Question: What should the BRM’s role be after an IT project has been initiated and during the lifecycle of that project?
Like many questions, the answer to the role that a BRM takes in the delivery of a project does depend.
Without an understanding of the purpose of the role within the wider organisation then it will be almost impossible to come to a satisfactory answer. I’ve never been a fan of a RACI (Responsible, Accountable, Consulted and Informed) model for showing who should do what for the simple reason that it seems to create blame rather than ownership culture.
One of my rules for life is to keep small toes, that way no-one can stand on them. I think this is helpful for the BRM in working through what role they are going to play. Being clear about what it is you do, the purpose of the role and the benefits of this is a great starting point. Sometimes it is better to leave others to have the fight about who is doing what.
Another thing that I think it is important to be clear about is that the BRM role is not a delivery one.
If you’re finding yourself picking up delivery tasks then ask is that because of a failing on behalf of the provider domain, or is it because you secretly like being the hero and fixing the crisis? Both are bad places but the way you deal with them will be different.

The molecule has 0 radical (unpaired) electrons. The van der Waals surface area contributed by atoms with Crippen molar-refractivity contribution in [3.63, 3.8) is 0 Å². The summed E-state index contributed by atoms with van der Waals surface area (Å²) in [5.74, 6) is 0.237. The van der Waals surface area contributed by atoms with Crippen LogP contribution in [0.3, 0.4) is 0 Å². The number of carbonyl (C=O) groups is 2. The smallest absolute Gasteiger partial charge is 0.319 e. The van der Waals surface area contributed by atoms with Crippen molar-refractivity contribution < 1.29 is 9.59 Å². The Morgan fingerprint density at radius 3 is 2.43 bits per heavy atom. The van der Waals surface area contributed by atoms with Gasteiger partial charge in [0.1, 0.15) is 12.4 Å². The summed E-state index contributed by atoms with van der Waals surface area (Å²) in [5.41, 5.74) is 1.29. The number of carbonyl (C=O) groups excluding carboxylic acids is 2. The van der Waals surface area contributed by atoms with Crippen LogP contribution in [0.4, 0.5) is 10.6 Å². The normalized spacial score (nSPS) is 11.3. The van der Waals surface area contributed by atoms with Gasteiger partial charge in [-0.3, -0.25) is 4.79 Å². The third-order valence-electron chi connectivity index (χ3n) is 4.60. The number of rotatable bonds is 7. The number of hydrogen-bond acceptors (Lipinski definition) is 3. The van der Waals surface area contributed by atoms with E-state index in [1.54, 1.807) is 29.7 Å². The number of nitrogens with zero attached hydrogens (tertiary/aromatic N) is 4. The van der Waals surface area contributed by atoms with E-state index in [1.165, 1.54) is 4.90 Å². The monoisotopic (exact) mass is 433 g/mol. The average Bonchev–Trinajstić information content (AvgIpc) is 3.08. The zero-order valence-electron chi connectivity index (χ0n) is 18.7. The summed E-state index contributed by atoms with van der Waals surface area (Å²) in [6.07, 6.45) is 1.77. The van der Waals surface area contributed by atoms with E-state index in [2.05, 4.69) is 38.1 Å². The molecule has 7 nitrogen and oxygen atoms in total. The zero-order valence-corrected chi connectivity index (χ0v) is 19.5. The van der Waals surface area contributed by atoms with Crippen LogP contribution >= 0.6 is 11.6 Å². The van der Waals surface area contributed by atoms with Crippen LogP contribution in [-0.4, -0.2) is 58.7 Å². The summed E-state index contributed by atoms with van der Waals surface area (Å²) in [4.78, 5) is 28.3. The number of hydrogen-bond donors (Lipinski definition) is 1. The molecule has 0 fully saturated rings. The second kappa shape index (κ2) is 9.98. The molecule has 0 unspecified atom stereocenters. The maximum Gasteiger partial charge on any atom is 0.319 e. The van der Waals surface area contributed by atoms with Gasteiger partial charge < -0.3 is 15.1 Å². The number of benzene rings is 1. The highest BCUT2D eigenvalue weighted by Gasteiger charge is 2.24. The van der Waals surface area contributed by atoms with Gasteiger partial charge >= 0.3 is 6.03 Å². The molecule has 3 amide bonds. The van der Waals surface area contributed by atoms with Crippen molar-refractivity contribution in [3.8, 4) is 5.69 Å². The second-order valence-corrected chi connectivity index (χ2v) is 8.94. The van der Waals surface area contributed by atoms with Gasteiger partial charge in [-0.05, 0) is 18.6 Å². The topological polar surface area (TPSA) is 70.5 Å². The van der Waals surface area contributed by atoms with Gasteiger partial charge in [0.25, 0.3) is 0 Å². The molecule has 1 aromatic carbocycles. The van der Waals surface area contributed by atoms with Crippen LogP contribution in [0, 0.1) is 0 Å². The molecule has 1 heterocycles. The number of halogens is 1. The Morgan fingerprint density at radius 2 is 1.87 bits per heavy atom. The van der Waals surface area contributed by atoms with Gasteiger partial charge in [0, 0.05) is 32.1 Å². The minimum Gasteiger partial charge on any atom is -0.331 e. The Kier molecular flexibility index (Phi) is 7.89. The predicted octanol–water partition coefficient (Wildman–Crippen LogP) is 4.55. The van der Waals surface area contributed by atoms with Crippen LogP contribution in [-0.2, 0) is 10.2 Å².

Something else that I’d raise before moving to look at what the role might be is that you should also be questioning if it is right to be delivering projects or should the organisation move to delivering products. Depending on the nature of the business it may be easier to spot what those products are, but in my experience, you can go a long way to changing the silo culture by recognising that you deliver products (services and capabilities may be easier terms) and the focus should be on the lifecycle of those.
There is a lot to be said for funding product teams rather than specific products. That is another topic in its own right.
The BRM and Projects
Working on the basis that the BRM sits between the provider (IT/technology/Digital function) and the business partner (customer/”the business”) then the BRM can be focused on enabling a successful outcome.
Ultimately the sponsor is accountable for realising the value of the investment that they may in a project. The role of the BRM along the way is “helping it to happen.”
That begins by spotting the right opportunities to invest in at the outset and shaping that request both with other areas of the business but also with the provider domain so that it is set up with the best possible chance of success. If you have a choice between two projects and one needs capabilities that you don’t have access to then it should be a factor in the choice you make. It isn’t that you don’t pursue it but you do so in a different way.
The next area that the BRM plays a role in is in the specification and expression of what needs to be achieved.